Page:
My last post vanished into cyberspace, I know not how. This blog thing is by no means perfect. A snippet appeared in a google alert so it must be out there somewhere. It was about hustling down the coast from Penobscot Bay to Nantucket. I haven't had time to rewrite or to catch up with our doings on Nantucket. Suffice it to say we got a "Spirit of the Race" cup and placed respectably for a boat our size. These races aren't consistent in the division of classes or the layout of courses for that matter so it is difficult to tell how fast a boat really is. But does that matter? Think of those kids bouncing around the decks and reflect.

    Now it is time to wash off the beach sand carried aboard by all those tiny feet and get set for the next adventure.

Photos by Wendy Byar

Thursday, August 12, 2010

Eggomoggin Reach

If you like wooden boats the Eggomoggin Reach Regatta is required viewing. The two feeder races add to the build up as the size of the fleet increases with each one. This year's main event attracted 92 boats, all of them gorgeous. This is not including the tenders, often wooden power boats of some size. The hands down winner of the tender category in terms of flat out cool and  classically beautiful, though steel hulled, was the steam yacht, Congarda.

The boats are all yachts, schooners and sloops but only one cat boat. Some carry spinnakers with all the thrills and spills they can bring and some do not. It is a who's who of classic yacht design out there both in terms of design and building, contemporary and from a bygone era. It was a privilege to be in such company I can tell you and doubly so because we were in a small boat that turned heads and did well on the race course. Silent Maid did herself proud, winning her class in all three races. The plan was for the larger boats and the spinnaker boats to start later so they  would sail through the fleet of smaller vessels. Only a few of the biggest sailed by the Maid I am glad to say and those went thundering by, a pantheon of storied big racers, Ticonderoga, Black Watch, Marilee. It was grand thing to see.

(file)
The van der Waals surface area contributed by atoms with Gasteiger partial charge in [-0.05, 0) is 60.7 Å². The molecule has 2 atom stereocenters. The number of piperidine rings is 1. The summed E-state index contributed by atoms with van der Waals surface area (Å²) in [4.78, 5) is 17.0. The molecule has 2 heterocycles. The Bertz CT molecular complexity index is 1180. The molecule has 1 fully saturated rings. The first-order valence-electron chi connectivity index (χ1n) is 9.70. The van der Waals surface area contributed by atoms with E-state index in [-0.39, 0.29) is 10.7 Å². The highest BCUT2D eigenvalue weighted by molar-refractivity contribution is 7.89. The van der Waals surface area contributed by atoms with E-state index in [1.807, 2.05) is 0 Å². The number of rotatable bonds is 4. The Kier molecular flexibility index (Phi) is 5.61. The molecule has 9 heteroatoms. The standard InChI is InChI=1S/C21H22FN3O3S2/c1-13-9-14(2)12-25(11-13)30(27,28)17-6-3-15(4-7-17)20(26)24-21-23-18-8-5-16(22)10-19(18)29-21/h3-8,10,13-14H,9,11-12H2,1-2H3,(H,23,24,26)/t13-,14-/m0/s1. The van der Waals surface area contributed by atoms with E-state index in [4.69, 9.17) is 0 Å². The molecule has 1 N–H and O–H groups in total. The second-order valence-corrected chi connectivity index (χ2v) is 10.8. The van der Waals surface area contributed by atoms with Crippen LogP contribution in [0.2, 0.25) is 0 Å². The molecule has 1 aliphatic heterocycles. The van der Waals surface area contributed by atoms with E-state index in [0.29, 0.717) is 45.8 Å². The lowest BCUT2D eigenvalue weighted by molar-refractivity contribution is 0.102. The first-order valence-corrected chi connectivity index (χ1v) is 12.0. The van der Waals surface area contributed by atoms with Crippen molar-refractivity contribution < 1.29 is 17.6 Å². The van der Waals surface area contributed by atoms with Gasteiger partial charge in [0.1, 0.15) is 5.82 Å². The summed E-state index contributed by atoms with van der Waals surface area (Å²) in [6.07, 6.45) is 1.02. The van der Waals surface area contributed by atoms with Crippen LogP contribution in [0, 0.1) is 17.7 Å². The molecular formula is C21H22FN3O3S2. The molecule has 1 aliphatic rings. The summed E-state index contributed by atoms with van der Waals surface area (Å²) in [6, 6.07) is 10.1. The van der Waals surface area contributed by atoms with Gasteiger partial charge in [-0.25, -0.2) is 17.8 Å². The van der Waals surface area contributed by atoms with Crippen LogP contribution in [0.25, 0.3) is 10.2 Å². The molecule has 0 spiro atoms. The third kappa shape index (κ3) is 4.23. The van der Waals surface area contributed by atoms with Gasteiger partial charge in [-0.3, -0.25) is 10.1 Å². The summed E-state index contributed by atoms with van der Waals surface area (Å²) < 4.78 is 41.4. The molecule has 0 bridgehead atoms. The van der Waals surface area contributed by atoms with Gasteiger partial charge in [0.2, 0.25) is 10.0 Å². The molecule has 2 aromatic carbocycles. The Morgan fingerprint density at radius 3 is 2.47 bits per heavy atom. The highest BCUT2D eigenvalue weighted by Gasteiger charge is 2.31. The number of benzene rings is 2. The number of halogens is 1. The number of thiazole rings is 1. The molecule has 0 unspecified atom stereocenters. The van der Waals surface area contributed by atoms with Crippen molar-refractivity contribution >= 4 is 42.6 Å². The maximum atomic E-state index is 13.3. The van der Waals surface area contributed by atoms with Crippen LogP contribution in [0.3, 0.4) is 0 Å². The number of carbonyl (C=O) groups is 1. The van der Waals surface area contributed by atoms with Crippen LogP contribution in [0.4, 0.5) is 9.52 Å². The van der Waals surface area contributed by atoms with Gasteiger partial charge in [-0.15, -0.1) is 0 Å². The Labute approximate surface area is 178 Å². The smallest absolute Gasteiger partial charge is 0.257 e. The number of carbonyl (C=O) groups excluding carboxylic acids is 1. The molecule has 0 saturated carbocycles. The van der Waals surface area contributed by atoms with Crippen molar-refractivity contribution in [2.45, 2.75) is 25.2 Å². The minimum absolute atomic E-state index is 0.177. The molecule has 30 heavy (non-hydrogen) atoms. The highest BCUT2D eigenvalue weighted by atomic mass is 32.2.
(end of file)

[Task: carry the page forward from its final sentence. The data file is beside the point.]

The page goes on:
The second two races could have been designed so the Silent Maid would do well. Lots of reaching and with her big crew aboard to hold her down Silent Maid reaches right along. In the second race Christian and I manned the tender, Barnegat. She is a 50' wood boat built in 1962 by Stonington boat and designed by Henry Scheel. A displacement vessel with a big rib to tow behind she has a top end of 8 kts. Unknown to us Maid's lunches were left aboard, so while we seized the opportunity to grab a shower before getting under way the fleet was off and running. Silent Maid's crew had very mixed feelings about how long it took us to catch them, even with the engines revving a bit more than they should. We motored through a very large fleet before reaching that hungry fast group.On the way we had the best views in contemporary yachting, no question about it.